Kelly: A call to action for north Omaha
Standing 6-foot-3 and carrying the distinctive name Othello H. Meadows III has long helped this Omahan stand out. So have his abilities.
Sports fans remember him leading Creighton Prep to a state championship in 1994 and being named the state’s “Mr. Basketball.” He then started for three years at East Carolina University, later earning a law degree and practicing in Atlanta.
He eventually grew dissatisfied — and in 2008 returned to his hometown.
“I love my city,” he told a Martin Luther King Jr. Day audience of 200 at the Nebraska Medical Center. “I love Omaha. I love the north side, and I love the neighborhood I grew up in.”
He now leads a north Omaha improvement effort backed by investor Warren Buffett and his philanthropist daughter, Susan Buffett. It aims at attracting commercial development as part of a broader attempt to break the area’s cycle of poverty, raise school achievement and provide more services and resources.
Dr. King would approve. Unfortunately, Meadows said, all these years after the civil rights leader’s 1968 death, 60 percent of black children in our area come from families that are poor.
“In 40 or 50-plus years, this is as far as we’ve gotten?” he lamented. “Six out of 10 African-American kids still living in poverty?”
Invited by the medical center to deliver a keynote speech over the noon hour on MLK Day, Meadows politely warned the audience that it wouldn’t be “a feel-good, warm-and-fuzzy type of speech.”
He said America has “sanitized” the annual holiday with “a Hallmark version of Dr. King” that people find more palatable.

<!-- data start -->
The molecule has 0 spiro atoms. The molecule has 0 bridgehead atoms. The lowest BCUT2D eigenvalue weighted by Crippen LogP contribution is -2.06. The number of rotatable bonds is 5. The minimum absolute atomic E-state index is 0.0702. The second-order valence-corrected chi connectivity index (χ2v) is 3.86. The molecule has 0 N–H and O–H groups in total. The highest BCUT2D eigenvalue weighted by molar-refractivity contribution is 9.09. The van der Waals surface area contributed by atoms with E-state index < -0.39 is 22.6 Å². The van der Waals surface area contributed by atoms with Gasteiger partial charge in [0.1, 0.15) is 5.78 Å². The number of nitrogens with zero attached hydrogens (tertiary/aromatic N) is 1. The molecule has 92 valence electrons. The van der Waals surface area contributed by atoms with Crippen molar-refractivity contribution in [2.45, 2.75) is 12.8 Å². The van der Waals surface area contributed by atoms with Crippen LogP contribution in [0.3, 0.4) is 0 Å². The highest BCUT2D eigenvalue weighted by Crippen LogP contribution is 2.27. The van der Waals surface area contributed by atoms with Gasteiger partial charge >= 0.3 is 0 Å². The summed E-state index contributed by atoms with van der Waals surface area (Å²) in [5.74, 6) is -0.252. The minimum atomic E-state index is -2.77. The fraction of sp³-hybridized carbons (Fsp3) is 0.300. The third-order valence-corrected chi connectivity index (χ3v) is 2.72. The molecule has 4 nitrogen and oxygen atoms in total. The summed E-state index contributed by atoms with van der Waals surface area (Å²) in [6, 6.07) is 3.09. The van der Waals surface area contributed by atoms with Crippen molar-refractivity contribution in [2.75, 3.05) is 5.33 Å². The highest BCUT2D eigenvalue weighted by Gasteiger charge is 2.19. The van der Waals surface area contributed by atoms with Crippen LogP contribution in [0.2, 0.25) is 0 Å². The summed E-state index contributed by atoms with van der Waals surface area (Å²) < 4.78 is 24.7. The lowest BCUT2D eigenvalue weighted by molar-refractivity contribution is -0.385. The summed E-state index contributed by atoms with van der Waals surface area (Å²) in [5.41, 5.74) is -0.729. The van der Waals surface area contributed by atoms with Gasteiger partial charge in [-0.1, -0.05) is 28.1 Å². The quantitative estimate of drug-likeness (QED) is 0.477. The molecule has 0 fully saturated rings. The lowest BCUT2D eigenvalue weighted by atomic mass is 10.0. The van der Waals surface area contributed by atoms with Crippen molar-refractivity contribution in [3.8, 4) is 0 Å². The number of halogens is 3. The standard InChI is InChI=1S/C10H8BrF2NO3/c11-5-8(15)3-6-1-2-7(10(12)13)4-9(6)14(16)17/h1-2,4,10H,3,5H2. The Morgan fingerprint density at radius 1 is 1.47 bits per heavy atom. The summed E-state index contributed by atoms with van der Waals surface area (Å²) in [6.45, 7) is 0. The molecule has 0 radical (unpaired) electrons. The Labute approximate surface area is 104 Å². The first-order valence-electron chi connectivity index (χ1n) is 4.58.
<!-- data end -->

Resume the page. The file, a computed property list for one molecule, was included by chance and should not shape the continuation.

“It’s easy to remember his eloquence, his soaring rhetoric,” Meadows said. “We choose to remember that rather than the portions of his life that called us to action.”
He drew laughter from the audience by saying that some Americans celebrate the holiday by telling their children that “Dr. King wanted us all to get along.” Said Meadows: “No, that was Rodney King!”
That Los Angeles man made the getting-along comment in the aftermath of his infamous beating by police.
More important than building monuments to Martin Luther King and naming streets after him, Meadows said, “we have to go about the business of doing the hard stuff, the stuff that doesn’t come easy.”
That, he said, includes providing first-rate public education, volunteering, mentoring, “getting your hands dirty” by helping people in need and not remaining silent in the face of injustice.
The new group that Meadows leads is called Seventy Five North Revitalization Inc., named for U.S. Highway 75 that traverses north Omaha.
The organization is modeled after an effort that transformed a troubled neighborhood in Atlanta. A byproduct was the area’s 96 percent drop in violent crime.
Meadows grew up near Miami Street and Fontenelle Boulevard with parents who stressed education. “I received books as gifts, and I read voraciously.”
When Othello III was 8 or 9, his father, a salesman and former athlete, lost his sight to growths on his retina. He couldn’t watch his son’s basketball exploits but attended games while Othello III’s mother described the action. Othello Jr. died in 2001.
“For me,” Othello III said, “education was obviously the thing that made the most impact on my life, other than my mother and father.”
He and wife Tulani didn’t add Roman numeral IV to baby Othello’s name — he received a middle name different from his father’s.
For Othello H. Meadows III, who feels a nominal connection to Shakespeare and a personal one to his hometown, tragedy wouldn’t mean merely a fatal end to a classic play.
More tragic, on Martin Luther King Days and other days in the years ahead, would be a failure to see north Omaha grow and improve.
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